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Palestinians 'facing a precipice,' UN Council told

July 31, 2014 9:55 P.M. (Updated: Aug. 1, 2014 4:59 P.M.)
UNITED NATIONS, United States (AFP) -- Palestinians are "facing a precipice" in Gaza, the top UN refugee official there told the Security Council on Thursday in a strongly-worded appeal for action.

With more than 220,000 Palestinians already sheltering in UN facilities -- four times the number from the last Gaza conflict in 2008-2009 -- Philippe Krahenbuhl said he had reached breaking point.

"I believe the population is facing a precipice and appeal to the international community to take the steps necessary to address this extreme situation," the head of the UN Palestinian refugee agency UNRWA told the 15-member council.

"We have exceeded the tolerable limit that we can accommodate," Krahenbuhl said, adding that he was "alarmed" by the latest Israeli instructions to civilians to evacuate two areas in Gaza targeted for more attacks.

"It is past time for an immediate and unconditional ceasefire as called for by the council," he said.

Krahenbuhl spoke to the council by audiolink from Gaza after Israel vowed to press on with its military campaign to destroy a network of tunnels used by Hamas militants for attacks.

International alarm has grown over the civilian death toll from 24 days of fighting between Israel and Hamas in the Gaza strip, with the Security Council calling for a humanitarian truce in a statement issued early Monday.

In her address to the council, UN humanitarian aid chief Valerie Amos called for "more humanitarian pauses" to allow relief workers to reach those in need.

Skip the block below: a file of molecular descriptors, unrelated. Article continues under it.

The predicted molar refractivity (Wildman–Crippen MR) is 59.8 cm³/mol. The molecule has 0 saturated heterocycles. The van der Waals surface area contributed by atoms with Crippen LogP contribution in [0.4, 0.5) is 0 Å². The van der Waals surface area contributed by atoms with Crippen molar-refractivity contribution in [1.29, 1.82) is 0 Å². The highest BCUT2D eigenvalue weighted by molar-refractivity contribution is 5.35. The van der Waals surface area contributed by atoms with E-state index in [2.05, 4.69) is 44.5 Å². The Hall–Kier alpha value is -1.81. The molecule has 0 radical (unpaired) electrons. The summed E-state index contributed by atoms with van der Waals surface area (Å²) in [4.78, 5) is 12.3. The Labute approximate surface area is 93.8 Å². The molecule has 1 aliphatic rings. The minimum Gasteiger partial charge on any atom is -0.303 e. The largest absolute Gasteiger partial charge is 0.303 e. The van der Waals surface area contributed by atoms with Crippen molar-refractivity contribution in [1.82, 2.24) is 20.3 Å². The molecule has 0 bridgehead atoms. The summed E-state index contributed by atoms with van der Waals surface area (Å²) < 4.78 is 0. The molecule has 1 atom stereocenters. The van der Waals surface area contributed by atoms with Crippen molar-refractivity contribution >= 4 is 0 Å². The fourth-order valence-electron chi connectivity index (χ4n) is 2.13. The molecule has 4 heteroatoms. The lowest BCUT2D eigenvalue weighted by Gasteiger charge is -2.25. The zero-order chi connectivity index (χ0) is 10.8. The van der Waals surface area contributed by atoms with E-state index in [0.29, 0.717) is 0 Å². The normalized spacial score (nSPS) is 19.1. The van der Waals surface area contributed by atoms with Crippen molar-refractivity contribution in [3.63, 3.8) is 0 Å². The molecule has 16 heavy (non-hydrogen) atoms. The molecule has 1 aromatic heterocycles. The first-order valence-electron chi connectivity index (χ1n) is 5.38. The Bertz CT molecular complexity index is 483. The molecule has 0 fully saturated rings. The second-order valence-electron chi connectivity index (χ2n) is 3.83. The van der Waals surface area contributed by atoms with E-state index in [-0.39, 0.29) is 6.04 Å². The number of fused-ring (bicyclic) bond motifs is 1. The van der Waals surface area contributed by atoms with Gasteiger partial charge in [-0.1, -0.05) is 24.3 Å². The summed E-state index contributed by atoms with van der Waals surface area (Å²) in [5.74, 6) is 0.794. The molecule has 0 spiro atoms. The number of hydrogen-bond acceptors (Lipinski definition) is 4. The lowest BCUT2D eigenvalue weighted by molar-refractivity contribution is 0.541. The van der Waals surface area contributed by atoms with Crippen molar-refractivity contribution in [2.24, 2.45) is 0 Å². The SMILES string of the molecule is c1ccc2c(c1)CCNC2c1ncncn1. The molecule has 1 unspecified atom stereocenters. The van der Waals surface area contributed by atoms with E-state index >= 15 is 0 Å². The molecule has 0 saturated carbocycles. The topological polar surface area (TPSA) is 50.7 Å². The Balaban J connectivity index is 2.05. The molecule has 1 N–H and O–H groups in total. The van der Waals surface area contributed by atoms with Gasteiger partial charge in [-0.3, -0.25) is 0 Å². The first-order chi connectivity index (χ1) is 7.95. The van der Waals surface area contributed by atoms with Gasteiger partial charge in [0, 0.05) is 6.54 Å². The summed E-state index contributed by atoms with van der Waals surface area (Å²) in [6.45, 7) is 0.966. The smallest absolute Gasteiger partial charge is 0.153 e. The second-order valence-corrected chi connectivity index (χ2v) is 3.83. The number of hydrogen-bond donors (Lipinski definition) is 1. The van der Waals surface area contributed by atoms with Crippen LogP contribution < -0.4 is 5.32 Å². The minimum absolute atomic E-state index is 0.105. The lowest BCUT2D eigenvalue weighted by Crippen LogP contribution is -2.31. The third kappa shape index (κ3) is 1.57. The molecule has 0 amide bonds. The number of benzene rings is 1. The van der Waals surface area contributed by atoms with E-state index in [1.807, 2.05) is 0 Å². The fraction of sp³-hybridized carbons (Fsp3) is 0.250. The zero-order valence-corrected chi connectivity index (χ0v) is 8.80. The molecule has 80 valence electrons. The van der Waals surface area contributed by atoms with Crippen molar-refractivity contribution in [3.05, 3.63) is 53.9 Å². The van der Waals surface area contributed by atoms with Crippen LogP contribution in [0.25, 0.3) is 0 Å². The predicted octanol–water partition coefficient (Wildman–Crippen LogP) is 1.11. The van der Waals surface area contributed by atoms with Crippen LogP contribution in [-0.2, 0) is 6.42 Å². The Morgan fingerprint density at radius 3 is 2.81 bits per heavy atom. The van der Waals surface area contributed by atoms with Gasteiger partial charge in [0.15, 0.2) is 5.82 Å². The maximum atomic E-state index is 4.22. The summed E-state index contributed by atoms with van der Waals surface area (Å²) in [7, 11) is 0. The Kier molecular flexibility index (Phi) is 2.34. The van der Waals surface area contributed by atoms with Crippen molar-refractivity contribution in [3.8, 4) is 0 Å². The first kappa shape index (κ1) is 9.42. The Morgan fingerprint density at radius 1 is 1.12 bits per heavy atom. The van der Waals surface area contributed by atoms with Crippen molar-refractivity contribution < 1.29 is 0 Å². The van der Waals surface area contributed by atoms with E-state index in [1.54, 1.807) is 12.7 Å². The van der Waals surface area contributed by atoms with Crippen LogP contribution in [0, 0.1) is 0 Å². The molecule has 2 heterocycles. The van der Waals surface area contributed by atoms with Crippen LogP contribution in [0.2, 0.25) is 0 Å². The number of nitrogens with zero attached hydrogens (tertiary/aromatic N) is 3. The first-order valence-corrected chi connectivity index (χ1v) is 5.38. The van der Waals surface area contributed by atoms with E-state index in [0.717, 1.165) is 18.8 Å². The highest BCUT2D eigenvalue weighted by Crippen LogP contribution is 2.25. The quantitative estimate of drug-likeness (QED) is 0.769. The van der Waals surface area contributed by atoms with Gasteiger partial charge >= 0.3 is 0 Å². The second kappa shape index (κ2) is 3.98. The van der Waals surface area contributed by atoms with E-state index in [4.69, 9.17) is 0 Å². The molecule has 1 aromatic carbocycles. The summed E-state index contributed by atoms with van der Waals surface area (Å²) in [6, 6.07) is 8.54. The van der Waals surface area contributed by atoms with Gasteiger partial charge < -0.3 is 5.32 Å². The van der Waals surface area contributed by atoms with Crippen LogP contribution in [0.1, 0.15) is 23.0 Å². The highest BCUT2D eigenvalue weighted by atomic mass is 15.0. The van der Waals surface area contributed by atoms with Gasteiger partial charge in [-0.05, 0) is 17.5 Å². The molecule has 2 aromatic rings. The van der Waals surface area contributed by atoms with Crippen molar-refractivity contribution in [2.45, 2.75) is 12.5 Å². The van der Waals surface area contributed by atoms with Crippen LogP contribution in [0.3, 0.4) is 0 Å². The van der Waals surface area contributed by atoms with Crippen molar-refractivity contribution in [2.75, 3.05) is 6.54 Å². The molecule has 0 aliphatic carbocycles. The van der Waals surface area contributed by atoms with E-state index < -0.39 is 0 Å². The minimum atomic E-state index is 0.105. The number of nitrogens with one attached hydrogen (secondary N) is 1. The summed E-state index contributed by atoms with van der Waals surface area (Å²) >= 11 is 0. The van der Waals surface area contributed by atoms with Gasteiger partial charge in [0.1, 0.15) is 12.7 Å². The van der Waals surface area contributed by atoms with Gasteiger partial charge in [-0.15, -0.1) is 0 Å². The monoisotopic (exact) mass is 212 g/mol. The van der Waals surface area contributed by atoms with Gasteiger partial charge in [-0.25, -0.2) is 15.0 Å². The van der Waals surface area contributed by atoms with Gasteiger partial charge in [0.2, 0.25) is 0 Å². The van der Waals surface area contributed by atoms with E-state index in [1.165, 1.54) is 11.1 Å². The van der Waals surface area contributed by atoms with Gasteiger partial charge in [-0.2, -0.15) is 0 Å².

"Pauses must be daily, predictable, and adequate in length so that humanitarian staff can dispatch relief to those in need, rescue the injured, recover the dead and allow civilians some reprieve so that they can restock and resupply their homes," she said.

Amos said finding shelter from Israeli strikes was becoming increasingly difficult for the 1.8 million people of Gaza.

"The reality of Gaza today is that no place is safe," she said.

More than 1,300 Palestinians, mostly civilians, have died in the fighting, along with 58 Israelis, most of them soldiers.

The appeal to the council came a day after an attack on a UN-run school hosting refugees left 19 dead, drawing outrage from UN Secretary General Ban Ki-moon who lashed out: "Nothing is more shameful than attacking sleeping children."

UN officials have said they believe an Israeli artillery strike hit the school and have called for a full investigation.

Appalling conditions in UN shelters

Krahenbuhl described dire conditions for the shelters with very few showers and latrines, and problems with water supplies in classrooms holding 80 people.

"Disease outbreak is beginning" with cases of skin infections such as scabies while thousands of pregnant women have taken refuge in the UN schools, he said.

"We are sheltering newborn infants in these appalling conditions," said the head of the United Nations Relief and Works Agency for Palestinians.

"The illegal blockade of Gaza must be lifted," he added, referring to Israeli closure of crossing points that rights groups maintain have turned the Gaza Strip into an "open prison."

Palestinian representative Riyad Mansour renewed his appeal to the Security Council to adopt a tough resolution calling for an end to the fighting, an Israeli withdrawal from Gaza and lifting of the Israeli blockade.

"Enough is enough, this genocide should be stopped immediately," Mansour told reporters after the council meeting.

Jordan last week circulated a draft resolution, but the council has yet to debate the measure and has instead adopted a statement calling for the humanitarian truce.

The statement was adopted despite reservations from the United States which was hoping to give diplomatic efforts a chance to yield results in the region.

Israeli Ambassador Ron Prosor told reporters that Israel had agreed to "every humanitarian ceasefire" in the conflict and renewed accusations that Hamas was using civilians as shields.

He showed aerial photographs of Hamas rocket launch sites, saying these were close to schools. "Nothing is off-limits for Hamas," said Prosor.
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